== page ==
With EPOS Purchase, Qualcomm Reveals Growing Presence in Israel
Brian Sagi of San Diego’s Cerian Technology Ventures has pulled together a few disparate threads of mobile technology news that offer some interesting insights about recent initiatives by Qualcomm (NASDAQ: QCOM), the wireless technology giant.
Cerian provides a variety of services in technology-based transactions. Sagi says his firm was hired to serve as a strategic M&A advisor for EPOS Development, an Israeli startup with technology that Qualcomm acquired a few weeks ago. Cerian’s work is usually confidential, but Sagi says EPOS allowed him to talk about his firm’s involvement in the Qualcomm deal. He describes the EPOS digital ultrasound technology as “super interesting, with the potential to make a big impact in mobile applications.”
Sagi, who got two engineering degrees at Israel’s Technion before moving to San Diego, points out that EPOS is Qualcomm’s third M&A deal in Israel over the past two years—and he says the wireless giant is scouting for more acquisitions there.
Qualcomm acquired Ra’anana-based DesignArt Networks for $140 million about four months ago. DesignArt, which was consolidated with Qualcomm’s Atheros business, specializes in small cell modem and system-on-a-chip designs for heterogeneous networks and high-speed wireless backhaul infrastructure. It’s an area that has been emerging recently as a key technology focus at Qualcomm.
In 2010, Qualcomm paid an estimated $60 million to $80 million to buy San Francisco-based iSkoot, which was founded in Beit Shemesh in 2005 to develop voice-over-Internet software and related technologies for mobile phones. From its partnership with Skype, iSkoot has expanded its platform to extend the reach of other Internet-based services into mobile handsets.
A few of the EPOS team members are planning to move from Hod Hasharon, where the company is based, to San Diego. But Sagi said most of the startup’s 30 employees would continue to work in Israel. Qualcomm operates an advanced wireless communications R&D center in Haifa that founder Irwin Jacobs established almost 20 years ago. Qualcomm now has about 270 employees in Israel—which represents a 50 percent increase since 2010, according to Israel’s Haaretz newspaper.
Sagi says he enthusiastically agrees with a provocative report issued recently by Startup Genome that recently ranked Tel Aviv as the world’s second-biggest startup hub, after Silicon Valley.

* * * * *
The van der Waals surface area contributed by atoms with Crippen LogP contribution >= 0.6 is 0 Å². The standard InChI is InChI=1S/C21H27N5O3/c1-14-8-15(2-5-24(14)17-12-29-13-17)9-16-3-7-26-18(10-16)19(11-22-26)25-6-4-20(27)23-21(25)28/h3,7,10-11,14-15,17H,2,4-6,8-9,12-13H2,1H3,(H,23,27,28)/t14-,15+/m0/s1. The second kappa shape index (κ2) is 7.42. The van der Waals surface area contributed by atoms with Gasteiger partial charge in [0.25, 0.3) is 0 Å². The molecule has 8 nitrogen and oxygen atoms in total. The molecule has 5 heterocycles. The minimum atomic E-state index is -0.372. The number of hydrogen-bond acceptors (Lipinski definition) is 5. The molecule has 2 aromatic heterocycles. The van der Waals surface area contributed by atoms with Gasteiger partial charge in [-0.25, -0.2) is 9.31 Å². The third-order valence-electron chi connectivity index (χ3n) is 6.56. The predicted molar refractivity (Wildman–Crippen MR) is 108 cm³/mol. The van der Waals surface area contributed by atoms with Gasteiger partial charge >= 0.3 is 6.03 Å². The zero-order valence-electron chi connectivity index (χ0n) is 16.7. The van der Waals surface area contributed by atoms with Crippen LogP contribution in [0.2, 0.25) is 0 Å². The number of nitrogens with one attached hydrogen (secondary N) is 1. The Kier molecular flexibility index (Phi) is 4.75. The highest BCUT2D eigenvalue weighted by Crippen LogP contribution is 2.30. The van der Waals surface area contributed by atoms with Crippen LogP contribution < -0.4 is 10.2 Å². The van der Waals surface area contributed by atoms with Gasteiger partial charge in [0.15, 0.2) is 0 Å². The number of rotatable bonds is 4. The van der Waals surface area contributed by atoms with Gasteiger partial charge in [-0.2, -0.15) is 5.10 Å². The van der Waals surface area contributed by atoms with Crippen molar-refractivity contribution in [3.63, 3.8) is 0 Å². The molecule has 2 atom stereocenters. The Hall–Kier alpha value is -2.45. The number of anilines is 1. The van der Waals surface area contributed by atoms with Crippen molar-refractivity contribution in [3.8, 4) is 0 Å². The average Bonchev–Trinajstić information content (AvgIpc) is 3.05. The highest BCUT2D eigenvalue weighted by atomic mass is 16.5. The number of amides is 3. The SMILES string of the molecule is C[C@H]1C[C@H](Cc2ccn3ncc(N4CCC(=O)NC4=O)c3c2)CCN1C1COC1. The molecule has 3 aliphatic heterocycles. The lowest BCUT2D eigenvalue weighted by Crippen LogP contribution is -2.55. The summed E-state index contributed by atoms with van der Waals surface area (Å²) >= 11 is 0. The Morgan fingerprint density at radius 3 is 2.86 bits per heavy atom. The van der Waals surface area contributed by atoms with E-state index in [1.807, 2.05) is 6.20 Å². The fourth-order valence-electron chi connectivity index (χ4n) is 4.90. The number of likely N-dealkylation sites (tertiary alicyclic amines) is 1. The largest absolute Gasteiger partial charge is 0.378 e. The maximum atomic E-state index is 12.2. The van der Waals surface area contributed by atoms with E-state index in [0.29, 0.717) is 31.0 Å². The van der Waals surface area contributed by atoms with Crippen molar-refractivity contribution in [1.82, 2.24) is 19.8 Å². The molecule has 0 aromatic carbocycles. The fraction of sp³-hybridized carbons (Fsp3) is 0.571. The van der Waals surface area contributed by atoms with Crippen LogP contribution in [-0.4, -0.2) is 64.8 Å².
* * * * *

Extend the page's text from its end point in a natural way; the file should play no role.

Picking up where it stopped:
“After Silicon Valley, Israel is basically No. 1 in mobile communications, applications, and medical devices,” Sagi says. “There’s a famous book that came out about a year ago called Startup Nation that explains how the culture of Israel and the technology infrastructure there are doing such a great job.”
Qualcomm plans to integrate the EPOS technology with Qualcomm Technologies Inc. (QTI), the subsidiary now operating the company’s semiconductor business, as well as engineering, R&D, and substantially all of the company’s products and services businesses.
Where touchscreen technology approximates hand gestures, Sagi says the EPOS technology is far more precise. A transmitter embedded in a pen, stylus, or pointing device sends constant ultrasonic acoustic waves to a software-based receiver, which uses the sound waves to measure the distance and position of the pointing device. The technology can be used to pinpoint both 2-dimensional and 3-dimensional signals, using off-the-shelf microphones and minimal hardware.
“The technology allows you to add a stylus or pen to a touchscreen pad at very low cost,” Sagi says. In addition to precisely tracking movements onscreen, Sagi says, it can also track what a user is writing off screen on a piece of paper.
Qualcomm plans to integrate the EPOS technology into its Snapdragon processor to strengthen and differentiate the chipset, which serves as the core technology in a large variety of Android and Windows Phone smartphones and tablets. In the statement announcing the deal, QTI senior vice president for product management, Raj Talluri, says, “EPOS’ technology goes beyond the PC-era mouse and keyboard and enables touch-free gesture and pen interactions as user input mechanisms. Enabling this technology on Qualcomm’s Snapdragon processor will allow devices that accommodate a more mobile and multimedia-centric lifestyle.”
It’s also worth noting that in mid-2011, Qualcomm acquired certain assets from GestureTek, a Sunnyvale company. As I reported at the time, GestureTek specializes in machine vision technology that enables people to use hand and body motions to dynamically control computer-based information displayed on a screen or camera-enabled device. Qualcomm also planned to integrate that technology in its Snapdragon processor.
With the EPOS acquisition, Qualcomm said it plans to provide digital pen/stylus reference designs to help accelerate adoption of this technology in consumer, enterprise, and education markets. Wave your hand if you think this is a sign of innovations to come.